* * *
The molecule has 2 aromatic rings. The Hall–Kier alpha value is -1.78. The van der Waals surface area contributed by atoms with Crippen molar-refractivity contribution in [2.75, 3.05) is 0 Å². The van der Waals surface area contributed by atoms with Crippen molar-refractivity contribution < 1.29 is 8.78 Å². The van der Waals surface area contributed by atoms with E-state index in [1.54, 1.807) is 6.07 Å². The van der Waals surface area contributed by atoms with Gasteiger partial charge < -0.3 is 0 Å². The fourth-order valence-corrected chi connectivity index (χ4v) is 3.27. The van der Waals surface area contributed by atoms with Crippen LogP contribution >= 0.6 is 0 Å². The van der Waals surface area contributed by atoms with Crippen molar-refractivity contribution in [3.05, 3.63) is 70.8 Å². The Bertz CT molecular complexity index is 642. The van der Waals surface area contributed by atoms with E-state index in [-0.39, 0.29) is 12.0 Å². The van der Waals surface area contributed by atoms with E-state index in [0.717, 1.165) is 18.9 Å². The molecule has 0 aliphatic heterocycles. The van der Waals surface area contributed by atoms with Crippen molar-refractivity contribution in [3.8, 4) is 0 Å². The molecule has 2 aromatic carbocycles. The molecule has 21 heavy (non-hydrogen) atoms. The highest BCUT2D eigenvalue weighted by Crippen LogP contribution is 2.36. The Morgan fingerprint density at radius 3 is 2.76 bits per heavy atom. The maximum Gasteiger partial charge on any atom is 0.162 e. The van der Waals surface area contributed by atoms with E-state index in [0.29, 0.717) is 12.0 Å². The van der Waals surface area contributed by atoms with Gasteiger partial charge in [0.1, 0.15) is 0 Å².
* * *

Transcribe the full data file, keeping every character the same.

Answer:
The molecule has 2 aromatic rings. The Hall–Kier alpha value is -1.78. The van der Waals surface area contributed by atoms with Crippen molar-refractivity contribution in [2.75, 3.05) is 0 Å². The van der Waals surface area contributed by atoms with Crippen molar-refractivity contribution < 1.29 is 8.78 Å². The van der Waals surface area contributed by atoms with E-state index in [1.54, 1.807) is 6.07 Å². The van der Waals surface area contributed by atoms with Gasteiger partial charge < -0.3 is 0 Å². The fourth-order valence-corrected chi connectivity index (χ4v) is 3.27. The van der Waals surface area contributed by atoms with Crippen LogP contribution >= 0.6 is 0 Å². The van der Waals surface area contributed by atoms with Crippen molar-refractivity contribution in [3.05, 3.63) is 70.8 Å². The Bertz CT molecular complexity index is 642. The van der Waals surface area contributed by atoms with E-state index in [-0.39, 0.29) is 12.0 Å². The van der Waals surface area contributed by atoms with E-state index in [0.717, 1.165) is 18.9 Å². The molecule has 0 aliphatic heterocycles. The van der Waals surface area contributed by atoms with Crippen molar-refractivity contribution in [3.8, 4) is 0 Å². The molecule has 2 aromatic carbocycles. The molecule has 21 heavy (non-hydrogen) atoms. The highest BCUT2D eigenvalue weighted by Crippen LogP contribution is 2.36. The Morgan fingerprint density at radius 3 is 2.76 bits per heavy atom. The maximum Gasteiger partial charge on any atom is 0.162 e. The van der Waals surface area contributed by atoms with E-state index in [0.29, 0.717) is 12.0 Å². The van der Waals surface area contributed by atoms with Gasteiger partial charge in [0.1, 0.15) is 0 Å².